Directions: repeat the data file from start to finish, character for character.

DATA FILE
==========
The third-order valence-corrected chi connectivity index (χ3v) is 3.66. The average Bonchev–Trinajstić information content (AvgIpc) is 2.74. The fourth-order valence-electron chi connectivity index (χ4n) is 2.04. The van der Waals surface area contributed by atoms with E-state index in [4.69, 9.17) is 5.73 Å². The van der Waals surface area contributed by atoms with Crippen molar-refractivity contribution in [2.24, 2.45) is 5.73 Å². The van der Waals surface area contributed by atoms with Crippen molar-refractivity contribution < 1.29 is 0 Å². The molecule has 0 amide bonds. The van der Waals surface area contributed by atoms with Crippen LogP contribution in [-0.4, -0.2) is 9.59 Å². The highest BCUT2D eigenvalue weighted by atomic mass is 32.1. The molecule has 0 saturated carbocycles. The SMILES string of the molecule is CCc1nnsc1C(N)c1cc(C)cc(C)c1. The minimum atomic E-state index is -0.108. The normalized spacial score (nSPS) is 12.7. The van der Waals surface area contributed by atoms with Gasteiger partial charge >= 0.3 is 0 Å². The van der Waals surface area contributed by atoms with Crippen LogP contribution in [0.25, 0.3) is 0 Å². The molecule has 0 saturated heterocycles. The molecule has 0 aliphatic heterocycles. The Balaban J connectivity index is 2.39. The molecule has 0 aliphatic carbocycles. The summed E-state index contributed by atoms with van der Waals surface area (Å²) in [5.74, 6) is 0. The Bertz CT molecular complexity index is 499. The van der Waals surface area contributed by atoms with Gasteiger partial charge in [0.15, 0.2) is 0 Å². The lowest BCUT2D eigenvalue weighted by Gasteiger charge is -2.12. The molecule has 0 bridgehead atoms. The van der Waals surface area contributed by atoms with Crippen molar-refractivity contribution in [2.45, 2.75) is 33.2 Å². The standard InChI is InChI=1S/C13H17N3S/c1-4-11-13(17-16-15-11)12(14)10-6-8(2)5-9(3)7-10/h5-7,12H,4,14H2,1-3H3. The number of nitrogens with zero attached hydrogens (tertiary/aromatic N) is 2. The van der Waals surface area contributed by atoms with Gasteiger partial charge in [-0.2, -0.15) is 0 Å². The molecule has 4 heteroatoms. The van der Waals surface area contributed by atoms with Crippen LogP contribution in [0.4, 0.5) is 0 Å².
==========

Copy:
The third-order valence-corrected chi connectivity index (χ3v) is 3.66. The average Bonchev–Trinajstić information content (AvgIpc) is 2.74. The fourth-order valence-electron chi connectivity index (χ4n) is 2.04. The van der Waals surface area contributed by atoms with E-state index in [4.69, 9.17) is 5.73 Å². The van der Waals surface area contributed by atoms with Crippen molar-refractivity contribution in [2.24, 2.45) is 5.73 Å². The van der Waals surface area contributed by atoms with Crippen molar-refractivity contribution < 1.29 is 0 Å². The molecule has 0 amide bonds. The van der Waals surface area contributed by atoms with Crippen LogP contribution in [-0.4, -0.2) is 9.59 Å². The highest BCUT2D eigenvalue weighted by atomic mass is 32.1. The molecule has 0 saturated carbocycles. The SMILES string of the molecule is CCc1nnsc1C(N)c1cc(C)cc(C)c1. The minimum atomic E-state index is -0.108. The normalized spacial score (nSPS) is 12.7. The van der Waals surface area contributed by atoms with Gasteiger partial charge >= 0.3 is 0 Å². The van der Waals surface area contributed by atoms with Crippen LogP contribution in [0.25, 0.3) is 0 Å². The molecule has 0 saturated heterocycles. The molecule has 0 aliphatic heterocycles. The Balaban J connectivity index is 2.39. The molecule has 0 aliphatic carbocycles. The summed E-state index contributed by atoms with van der Waals surface area (Å²) in [5.74, 6) is 0. The Bertz CT molecular complexity index is 499. The van der Waals surface area contributed by atoms with Gasteiger partial charge in [0.15, 0.2) is 0 Å². The lowest BCUT2D eigenvalue weighted by Gasteiger charge is -2.12. The molecule has 0 bridgehead atoms. The van der Waals surface area contributed by atoms with Crippen molar-refractivity contribution in [2.45, 2.75) is 33.2 Å². The standard InChI is InChI=1S/C13H17N3S/c1-4-11-13(17-16-15-11)12(14)10-6-8(2)5-9(3)7-10/h5-7,12H,4,14H2,1-3H3. The number of nitrogens with zero attached hydrogens (tertiary/aromatic N) is 2. The van der Waals surface area contributed by atoms with Gasteiger partial charge in [-0.2, -0.15) is 0 Å². The molecule has 4 heteroatoms. The van der Waals surface area contributed by atoms with Crippen LogP contribution in [0.4, 0.5) is 0 Å².